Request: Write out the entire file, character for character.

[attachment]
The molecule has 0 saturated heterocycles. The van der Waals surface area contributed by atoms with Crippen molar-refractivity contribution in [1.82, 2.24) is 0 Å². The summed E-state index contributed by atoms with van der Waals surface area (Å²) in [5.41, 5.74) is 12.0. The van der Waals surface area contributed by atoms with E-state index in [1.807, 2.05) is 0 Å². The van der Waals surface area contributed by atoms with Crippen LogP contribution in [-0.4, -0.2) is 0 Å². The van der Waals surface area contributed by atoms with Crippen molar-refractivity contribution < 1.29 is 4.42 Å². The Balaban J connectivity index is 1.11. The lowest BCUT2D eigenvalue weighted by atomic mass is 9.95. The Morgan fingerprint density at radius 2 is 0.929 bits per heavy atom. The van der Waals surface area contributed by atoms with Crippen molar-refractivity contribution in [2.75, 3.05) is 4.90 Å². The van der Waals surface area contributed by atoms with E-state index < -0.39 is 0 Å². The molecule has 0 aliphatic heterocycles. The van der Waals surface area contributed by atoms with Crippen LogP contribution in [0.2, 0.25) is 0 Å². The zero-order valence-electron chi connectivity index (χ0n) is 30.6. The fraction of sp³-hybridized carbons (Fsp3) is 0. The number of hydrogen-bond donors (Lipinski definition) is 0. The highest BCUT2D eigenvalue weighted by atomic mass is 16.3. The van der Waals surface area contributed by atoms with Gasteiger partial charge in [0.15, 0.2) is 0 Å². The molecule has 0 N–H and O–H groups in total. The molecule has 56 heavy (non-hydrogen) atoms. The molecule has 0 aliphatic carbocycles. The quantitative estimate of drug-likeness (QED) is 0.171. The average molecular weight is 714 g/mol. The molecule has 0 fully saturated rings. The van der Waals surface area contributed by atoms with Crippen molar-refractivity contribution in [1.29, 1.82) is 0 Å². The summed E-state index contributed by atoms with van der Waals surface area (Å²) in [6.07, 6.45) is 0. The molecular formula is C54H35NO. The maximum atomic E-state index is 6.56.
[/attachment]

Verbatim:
The molecule has 0 saturated heterocycles. The van der Waals surface area contributed by atoms with Crippen molar-refractivity contribution in [1.82, 2.24) is 0 Å². The summed E-state index contributed by atoms with van der Waals surface area (Å²) in [5.41, 5.74) is 12.0. The van der Waals surface area contributed by atoms with E-state index in [1.807, 2.05) is 0 Å². The van der Waals surface area contributed by atoms with Crippen LogP contribution in [-0.4, -0.2) is 0 Å². The van der Waals surface area contributed by atoms with Crippen molar-refractivity contribution < 1.29 is 4.42 Å². The Balaban J connectivity index is 1.11. The lowest BCUT2D eigenvalue weighted by atomic mass is 9.95. The Morgan fingerprint density at radius 2 is 0.929 bits per heavy atom. The van der Waals surface area contributed by atoms with Crippen molar-refractivity contribution in [2.75, 3.05) is 4.90 Å². The van der Waals surface area contributed by atoms with E-state index < -0.39 is 0 Å². The molecule has 0 aliphatic heterocycles. The van der Waals surface area contributed by atoms with Crippen LogP contribution in [0.2, 0.25) is 0 Å². The zero-order valence-electron chi connectivity index (χ0n) is 30.6. The fraction of sp³-hybridized carbons (Fsp3) is 0. The number of hydrogen-bond donors (Lipinski definition) is 0. The highest BCUT2D eigenvalue weighted by atomic mass is 16.3. The van der Waals surface area contributed by atoms with Gasteiger partial charge in [0.15, 0.2) is 0 Å². The molecule has 0 N–H and O–H groups in total. The molecule has 56 heavy (non-hydrogen) atoms. The molecule has 0 aliphatic carbocycles. The quantitative estimate of drug-likeness (QED) is 0.171. The average molecular weight is 714 g/mol. The molecule has 0 fully saturated rings. The van der Waals surface area contributed by atoms with Crippen molar-refractivity contribution in [1.29, 1.82) is 0 Å². The summed E-state index contributed by atoms with van der Waals surface area (Å²) in [6.07, 6.45) is 0. The molecular formula is C54H35NO. The maximum atomic E-state index is 6.56.